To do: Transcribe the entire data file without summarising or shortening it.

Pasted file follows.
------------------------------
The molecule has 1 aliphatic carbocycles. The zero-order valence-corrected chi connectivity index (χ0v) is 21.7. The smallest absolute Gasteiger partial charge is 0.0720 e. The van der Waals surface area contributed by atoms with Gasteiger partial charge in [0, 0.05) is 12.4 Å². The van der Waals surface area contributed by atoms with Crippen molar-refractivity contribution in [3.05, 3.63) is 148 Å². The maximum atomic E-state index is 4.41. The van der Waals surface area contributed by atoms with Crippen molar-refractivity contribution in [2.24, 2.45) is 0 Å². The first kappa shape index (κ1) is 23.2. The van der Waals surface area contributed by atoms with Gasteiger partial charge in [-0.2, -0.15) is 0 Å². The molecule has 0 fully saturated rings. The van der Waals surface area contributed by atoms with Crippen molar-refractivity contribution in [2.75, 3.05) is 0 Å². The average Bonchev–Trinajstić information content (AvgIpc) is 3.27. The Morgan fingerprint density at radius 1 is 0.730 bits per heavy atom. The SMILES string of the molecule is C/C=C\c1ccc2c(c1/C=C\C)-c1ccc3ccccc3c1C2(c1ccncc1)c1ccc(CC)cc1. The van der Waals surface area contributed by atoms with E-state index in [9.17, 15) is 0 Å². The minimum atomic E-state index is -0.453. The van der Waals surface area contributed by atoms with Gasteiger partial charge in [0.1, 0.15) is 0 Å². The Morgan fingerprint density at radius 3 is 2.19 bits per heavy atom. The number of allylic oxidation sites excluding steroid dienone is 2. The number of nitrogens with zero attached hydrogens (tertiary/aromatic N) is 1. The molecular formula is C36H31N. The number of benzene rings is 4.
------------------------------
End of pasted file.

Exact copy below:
The molecule has 1 aliphatic carbocycles. The zero-order valence-corrected chi connectivity index (χ0v) is 21.7. The smallest absolute Gasteiger partial charge is 0.0720 e. The van der Waals surface area contributed by atoms with Gasteiger partial charge in [0, 0.05) is 12.4 Å². The van der Waals surface area contributed by atoms with Crippen molar-refractivity contribution in [3.05, 3.63) is 148 Å². The maximum atomic E-state index is 4.41. The van der Waals surface area contributed by atoms with Crippen molar-refractivity contribution in [2.24, 2.45) is 0 Å². The first kappa shape index (κ1) is 23.2. The van der Waals surface area contributed by atoms with Gasteiger partial charge in [-0.2, -0.15) is 0 Å². The molecule has 0 fully saturated rings. The van der Waals surface area contributed by atoms with Crippen molar-refractivity contribution in [2.75, 3.05) is 0 Å². The average Bonchev–Trinajstić information content (AvgIpc) is 3.27. The Morgan fingerprint density at radius 1 is 0.730 bits per heavy atom. The SMILES string of the molecule is C/C=C\c1ccc2c(c1/C=C\C)-c1ccc3ccccc3c1C2(c1ccncc1)c1ccc(CC)cc1. The van der Waals surface area contributed by atoms with E-state index in [9.17, 15) is 0 Å². The minimum atomic E-state index is -0.453. The van der Waals surface area contributed by atoms with Gasteiger partial charge in [0.1, 0.15) is 0 Å². The Morgan fingerprint density at radius 3 is 2.19 bits per heavy atom. The number of allylic oxidation sites excluding steroid dienone is 2. The number of nitrogens with zero attached hydrogens (tertiary/aromatic N) is 1. The molecular formula is C36H31N. The number of benzene rings is 4.